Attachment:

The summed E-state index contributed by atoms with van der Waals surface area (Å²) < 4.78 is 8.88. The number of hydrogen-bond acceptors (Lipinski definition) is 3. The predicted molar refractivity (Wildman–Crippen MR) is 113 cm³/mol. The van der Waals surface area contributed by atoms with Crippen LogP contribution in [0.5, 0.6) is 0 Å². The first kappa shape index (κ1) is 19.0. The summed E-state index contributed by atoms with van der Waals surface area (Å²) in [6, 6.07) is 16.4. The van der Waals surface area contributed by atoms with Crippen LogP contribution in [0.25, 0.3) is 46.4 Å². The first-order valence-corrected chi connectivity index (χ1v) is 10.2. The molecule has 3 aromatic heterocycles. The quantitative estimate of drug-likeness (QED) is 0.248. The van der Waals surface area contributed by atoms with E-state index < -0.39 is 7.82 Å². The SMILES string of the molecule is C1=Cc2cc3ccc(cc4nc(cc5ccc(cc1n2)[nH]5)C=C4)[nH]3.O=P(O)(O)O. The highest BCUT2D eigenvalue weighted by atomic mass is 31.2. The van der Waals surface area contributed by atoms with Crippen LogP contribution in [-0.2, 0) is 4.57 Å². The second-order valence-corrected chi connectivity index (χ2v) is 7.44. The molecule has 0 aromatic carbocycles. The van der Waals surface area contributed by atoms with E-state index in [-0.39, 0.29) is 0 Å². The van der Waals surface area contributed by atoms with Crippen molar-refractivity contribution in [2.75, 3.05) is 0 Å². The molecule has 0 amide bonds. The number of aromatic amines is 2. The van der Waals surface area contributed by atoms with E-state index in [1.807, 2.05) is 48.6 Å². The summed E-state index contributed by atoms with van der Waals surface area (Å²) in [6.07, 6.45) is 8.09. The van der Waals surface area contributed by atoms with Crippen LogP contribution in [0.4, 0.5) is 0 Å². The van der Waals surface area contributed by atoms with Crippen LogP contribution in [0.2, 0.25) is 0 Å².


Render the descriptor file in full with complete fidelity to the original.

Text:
The summed E-state index contributed by atoms with van der Waals surface area (Å²) < 4.78 is 8.88. The number of hydrogen-bond acceptors (Lipinski definition) is 3. The predicted molar refractivity (Wildman–Crippen MR) is 113 cm³/mol. The van der Waals surface area contributed by atoms with Crippen LogP contribution in [0.5, 0.6) is 0 Å². The first kappa shape index (κ1) is 19.0. The summed E-state index contributed by atoms with van der Waals surface area (Å²) in [6, 6.07) is 16.4. The van der Waals surface area contributed by atoms with Crippen LogP contribution in [0.25, 0.3) is 46.4 Å². The first-order valence-corrected chi connectivity index (χ1v) is 10.2. The molecule has 3 aromatic heterocycles. The quantitative estimate of drug-likeness (QED) is 0.248. The van der Waals surface area contributed by atoms with E-state index < -0.39 is 7.82 Å². The SMILES string of the molecule is C1=Cc2cc3ccc(cc4nc(cc5ccc(cc1n2)[nH]5)C=C4)[nH]3.O=P(O)(O)O. The highest BCUT2D eigenvalue weighted by atomic mass is 31.2. The van der Waals surface area contributed by atoms with Crippen LogP contribution in [-0.2, 0) is 4.57 Å². The second-order valence-corrected chi connectivity index (χ2v) is 7.44. The molecule has 0 aromatic carbocycles. The van der Waals surface area contributed by atoms with E-state index in [-0.39, 0.29) is 0 Å². The van der Waals surface area contributed by atoms with Crippen molar-refractivity contribution in [2.75, 3.05) is 0 Å². The molecule has 0 amide bonds. The number of aromatic amines is 2. The van der Waals surface area contributed by atoms with E-state index in [1.807, 2.05) is 48.6 Å². The summed E-state index contributed by atoms with van der Waals surface area (Å²) in [6.07, 6.45) is 8.09. The van der Waals surface area contributed by atoms with Crippen LogP contribution in [0.4, 0.5) is 0 Å². The van der Waals surface area contributed by atoms with Crippen LogP contribution in [0.2, 0.25) is 0 Å².